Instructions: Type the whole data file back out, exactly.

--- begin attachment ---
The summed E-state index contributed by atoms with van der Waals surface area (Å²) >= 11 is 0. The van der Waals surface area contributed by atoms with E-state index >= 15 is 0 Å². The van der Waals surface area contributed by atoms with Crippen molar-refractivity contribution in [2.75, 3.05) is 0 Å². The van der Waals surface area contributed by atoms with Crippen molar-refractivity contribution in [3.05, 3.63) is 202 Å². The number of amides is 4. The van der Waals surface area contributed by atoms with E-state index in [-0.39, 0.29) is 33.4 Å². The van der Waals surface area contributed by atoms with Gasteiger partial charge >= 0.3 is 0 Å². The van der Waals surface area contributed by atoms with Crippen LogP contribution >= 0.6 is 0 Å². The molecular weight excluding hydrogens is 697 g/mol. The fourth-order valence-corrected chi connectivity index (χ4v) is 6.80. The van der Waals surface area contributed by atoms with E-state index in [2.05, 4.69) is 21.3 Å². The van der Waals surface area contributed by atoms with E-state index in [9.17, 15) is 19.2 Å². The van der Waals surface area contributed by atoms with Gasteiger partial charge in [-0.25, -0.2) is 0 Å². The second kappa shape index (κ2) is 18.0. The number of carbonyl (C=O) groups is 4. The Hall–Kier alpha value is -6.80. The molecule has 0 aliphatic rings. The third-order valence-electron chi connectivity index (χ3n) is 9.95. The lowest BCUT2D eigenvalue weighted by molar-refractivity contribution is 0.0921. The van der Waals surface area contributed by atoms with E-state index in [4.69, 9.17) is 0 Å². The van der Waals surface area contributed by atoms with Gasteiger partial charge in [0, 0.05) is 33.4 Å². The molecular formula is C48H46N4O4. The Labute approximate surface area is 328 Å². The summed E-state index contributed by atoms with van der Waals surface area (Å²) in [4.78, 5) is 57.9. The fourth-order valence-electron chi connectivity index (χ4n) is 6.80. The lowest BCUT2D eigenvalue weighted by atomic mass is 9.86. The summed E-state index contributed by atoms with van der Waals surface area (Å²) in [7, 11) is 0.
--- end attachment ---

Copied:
The summed E-state index contributed by atoms with van der Waals surface area (Å²) >= 11 is 0. The van der Waals surface area contributed by atoms with E-state index >= 15 is 0 Å². The van der Waals surface area contributed by atoms with Crippen molar-refractivity contribution in [2.75, 3.05) is 0 Å². The van der Waals surface area contributed by atoms with Crippen molar-refractivity contribution in [3.05, 3.63) is 202 Å². The number of amides is 4. The van der Waals surface area contributed by atoms with E-state index in [-0.39, 0.29) is 33.4 Å². The van der Waals surface area contributed by atoms with Gasteiger partial charge >= 0.3 is 0 Å². The van der Waals surface area contributed by atoms with Crippen LogP contribution >= 0.6 is 0 Å². The molecular weight excluding hydrogens is 697 g/mol. The fourth-order valence-corrected chi connectivity index (χ4v) is 6.80. The van der Waals surface area contributed by atoms with E-state index in [2.05, 4.69) is 21.3 Å². The van der Waals surface area contributed by atoms with E-state index in [9.17, 15) is 19.2 Å². The van der Waals surface area contributed by atoms with Gasteiger partial charge in [-0.25, -0.2) is 0 Å². The second kappa shape index (κ2) is 18.0. The number of carbonyl (C=O) groups is 4. The Hall–Kier alpha value is -6.80. The molecule has 0 aliphatic rings. The third-order valence-electron chi connectivity index (χ3n) is 9.95. The lowest BCUT2D eigenvalue weighted by molar-refractivity contribution is 0.0921. The van der Waals surface area contributed by atoms with E-state index in [4.69, 9.17) is 0 Å². The van der Waals surface area contributed by atoms with Gasteiger partial charge in [0, 0.05) is 33.4 Å². The molecular formula is C48H46N4O4. The Labute approximate surface area is 328 Å². The summed E-state index contributed by atoms with van der Waals surface area (Å²) in [4.78, 5) is 57.9. The fourth-order valence-electron chi connectivity index (χ4n) is 6.80. The lowest BCUT2D eigenvalue weighted by atomic mass is 9.86. The summed E-state index contributed by atoms with van der Waals surface area (Å²) in [7, 11) is 0.